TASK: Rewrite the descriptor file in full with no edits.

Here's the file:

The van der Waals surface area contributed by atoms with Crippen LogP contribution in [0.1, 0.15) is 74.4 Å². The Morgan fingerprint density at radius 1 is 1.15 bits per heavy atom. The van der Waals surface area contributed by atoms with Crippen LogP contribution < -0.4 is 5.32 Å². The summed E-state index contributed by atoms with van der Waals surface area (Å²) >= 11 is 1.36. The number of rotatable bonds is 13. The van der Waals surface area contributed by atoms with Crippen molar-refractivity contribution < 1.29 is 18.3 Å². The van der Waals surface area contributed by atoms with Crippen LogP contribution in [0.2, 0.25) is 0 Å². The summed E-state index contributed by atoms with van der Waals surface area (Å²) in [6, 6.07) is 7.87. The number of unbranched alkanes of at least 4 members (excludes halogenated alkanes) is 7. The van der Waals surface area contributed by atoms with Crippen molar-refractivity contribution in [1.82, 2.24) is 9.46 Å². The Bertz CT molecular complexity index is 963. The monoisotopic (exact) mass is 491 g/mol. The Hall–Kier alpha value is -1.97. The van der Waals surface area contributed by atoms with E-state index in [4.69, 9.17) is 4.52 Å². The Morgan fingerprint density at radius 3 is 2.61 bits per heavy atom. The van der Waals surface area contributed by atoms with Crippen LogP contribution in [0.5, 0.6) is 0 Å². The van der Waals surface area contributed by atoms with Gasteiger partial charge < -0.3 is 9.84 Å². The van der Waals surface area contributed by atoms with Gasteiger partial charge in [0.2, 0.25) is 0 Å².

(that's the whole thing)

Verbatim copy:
The van der Waals surface area contributed by atoms with Crippen LogP contribution in [0.1, 0.15) is 74.4 Å². The Morgan fingerprint density at radius 1 is 1.15 bits per heavy atom. The van der Waals surface area contributed by atoms with Crippen LogP contribution < -0.4 is 5.32 Å². The summed E-state index contributed by atoms with van der Waals surface area (Å²) >= 11 is 1.36. The number of rotatable bonds is 13. The van der Waals surface area contributed by atoms with Crippen molar-refractivity contribution < 1.29 is 18.3 Å². The van der Waals surface area contributed by atoms with Crippen LogP contribution in [0.2, 0.25) is 0 Å². The summed E-state index contributed by atoms with van der Waals surface area (Å²) in [6, 6.07) is 7.87. The number of unbranched alkanes of at least 4 members (excludes halogenated alkanes) is 7. The van der Waals surface area contributed by atoms with Crippen molar-refractivity contribution in [1.82, 2.24) is 9.46 Å². The Bertz CT molecular complexity index is 963. The monoisotopic (exact) mass is 491 g/mol. The Hall–Kier alpha value is -1.97. The van der Waals surface area contributed by atoms with E-state index in [4.69, 9.17) is 4.52 Å². The Morgan fingerprint density at radius 3 is 2.61 bits per heavy atom. The van der Waals surface area contributed by atoms with Crippen LogP contribution in [0.5, 0.6) is 0 Å². The van der Waals surface area contributed by atoms with Gasteiger partial charge < -0.3 is 9.84 Å². The van der Waals surface area contributed by atoms with Gasteiger partial charge in [0.2, 0.25) is 0 Å².